Exposure to asbestos in the workplace has led to a shocking increase by more than 80 per cent in the number of asbestos-related deaths around the world, according to latest statistics by The Global Burden of Disease, Injuries and Risk Factor Study of 2013 (GBD 2013).

The annual report, published in the Lancet medical journal, reveals that occupational exposure to the deadly mineral fibres was responsible for 194,000 deaths in 2013. The figure represents a huge jump of 82 per cent from the 107,000 asbestosis-related fatalities reported each year since 2008 by the World Health Organization (WHO). The public health arm of the UN had previously stated that the fatal, incurable mesothelioma cancer had caused 92,252 deaths worldwide in a 15-year period from 1994 through to 2008.

The GBD 2013 figures also found that asbestos exposure accounted for nearly two-thirds of the 304,000 global deaths from all types of occupational cancer-causing substances.

Global production risen to meet the demands

Once again the focus of concern is directed at the world’s top asbestos exporters, such as Russia, China and Brazil, which are well known for continuing to mine white chrysotile asbestos for use by a number of developing nations, including India and Mexico. Global production has actually risen by over 2.1 million tonnes to meet the demands for affordable, mass-produced building insulation materials in the developing African, Asian and South American economies.

Latest available figures from a US survey in 2012 show that asbestos consumption in China and India had risen to around half a million tonnes each year, more than twice the amount of Russia at 200,000 tonnes followed by Brazil and Indonesia at more than 1.6 thousand tonnes. Other high asbestos importing countries include Thailand, Ukraine and Pakistan who, between them, consume a total of 110,000 tonnes.

Protecting growing asbestos mining and export industries

The international community has repeatedly attempted to include chrysotile white asbestos on the list of hazardous substances, which require a “prior informed consent” from countries who wish to import the mineral. Each time the move is resisted by those countries with economic interests in protecting their growing asbestos mining and export industries.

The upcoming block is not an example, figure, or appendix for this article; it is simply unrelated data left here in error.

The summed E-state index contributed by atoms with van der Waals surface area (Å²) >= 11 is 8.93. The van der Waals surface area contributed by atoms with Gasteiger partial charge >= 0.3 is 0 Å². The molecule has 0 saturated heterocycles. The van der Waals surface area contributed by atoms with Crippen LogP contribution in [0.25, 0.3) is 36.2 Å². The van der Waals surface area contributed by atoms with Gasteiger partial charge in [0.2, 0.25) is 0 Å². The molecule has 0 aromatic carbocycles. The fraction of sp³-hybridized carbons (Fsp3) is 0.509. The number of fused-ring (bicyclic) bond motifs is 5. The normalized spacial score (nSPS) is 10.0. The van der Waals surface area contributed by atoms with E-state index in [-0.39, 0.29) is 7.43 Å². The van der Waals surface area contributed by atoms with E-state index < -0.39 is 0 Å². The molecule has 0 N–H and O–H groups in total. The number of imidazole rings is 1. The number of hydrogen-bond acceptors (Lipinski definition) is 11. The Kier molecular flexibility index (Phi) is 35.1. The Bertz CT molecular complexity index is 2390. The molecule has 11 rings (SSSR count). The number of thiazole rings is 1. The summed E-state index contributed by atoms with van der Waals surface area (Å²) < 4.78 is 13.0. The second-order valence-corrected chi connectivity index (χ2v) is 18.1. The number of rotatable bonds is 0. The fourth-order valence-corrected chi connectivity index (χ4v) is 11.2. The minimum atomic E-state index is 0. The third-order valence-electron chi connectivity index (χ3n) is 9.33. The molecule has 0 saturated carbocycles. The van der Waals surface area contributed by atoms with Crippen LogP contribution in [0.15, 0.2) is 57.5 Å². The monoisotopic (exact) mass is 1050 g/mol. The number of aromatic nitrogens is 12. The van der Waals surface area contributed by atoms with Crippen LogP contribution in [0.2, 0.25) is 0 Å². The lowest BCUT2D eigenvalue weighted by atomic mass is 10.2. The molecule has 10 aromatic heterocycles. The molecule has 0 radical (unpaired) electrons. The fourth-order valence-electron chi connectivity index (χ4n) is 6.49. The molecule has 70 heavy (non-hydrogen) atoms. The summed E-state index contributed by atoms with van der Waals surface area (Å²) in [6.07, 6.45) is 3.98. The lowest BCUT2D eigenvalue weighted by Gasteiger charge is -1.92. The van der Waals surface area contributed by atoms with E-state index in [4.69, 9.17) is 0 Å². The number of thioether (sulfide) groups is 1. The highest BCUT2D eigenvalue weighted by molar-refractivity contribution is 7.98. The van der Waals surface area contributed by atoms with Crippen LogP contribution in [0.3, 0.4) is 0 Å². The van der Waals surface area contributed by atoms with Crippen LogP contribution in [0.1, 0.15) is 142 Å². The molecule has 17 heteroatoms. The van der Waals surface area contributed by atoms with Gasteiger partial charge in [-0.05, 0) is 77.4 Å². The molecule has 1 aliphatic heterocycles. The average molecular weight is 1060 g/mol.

At the 2015 UN meeting of the Rotterdam Convention held every two years in Geneva, top asbestos exporter Russia, along with Kazakhstan, Kyrgyzstan and Zimbabwe, voted to once again block the inclusion of chrysotile. Despite overwhelming medical evidence and increasing global asbestos awareness to the long-term fatal risks, this is the fifth consecutive time that major asbestos exporting countries have refused to acknowledge they are exposing millions of their workers to potential malignant mesothelioma cancer.

No record kept at all on the incidence of mesothelioma

The use of asbestos is currently banned in 55 countries around the world. However, there is an increasing alarm over the growing figures for asbestos imports and the impact on the workforce in those other countries where the use of asbestos continues to rise. The risk of exposure is especially acute in countries, such as India and China where there is only a sketchy record of cancer numbers, and there’s no record kept at all on the incidence of mesothelioma amongst their population. As a result, the potential risks and the rising deaths from mesothelioma are consistently being ignored or drastically underestimated.

The incidence rate of mesothelioma in Britain has also steadily risen to becoming one of the highest around the world, with a four-fold increase just in the last thirty years, according to recently published figures from the Office of National Statistics. An estimated 5,000 people will die from asbestos exposure each year and a further 45,000 mesothelioma deaths can be expected by 2050, say the Health and Safety Executive.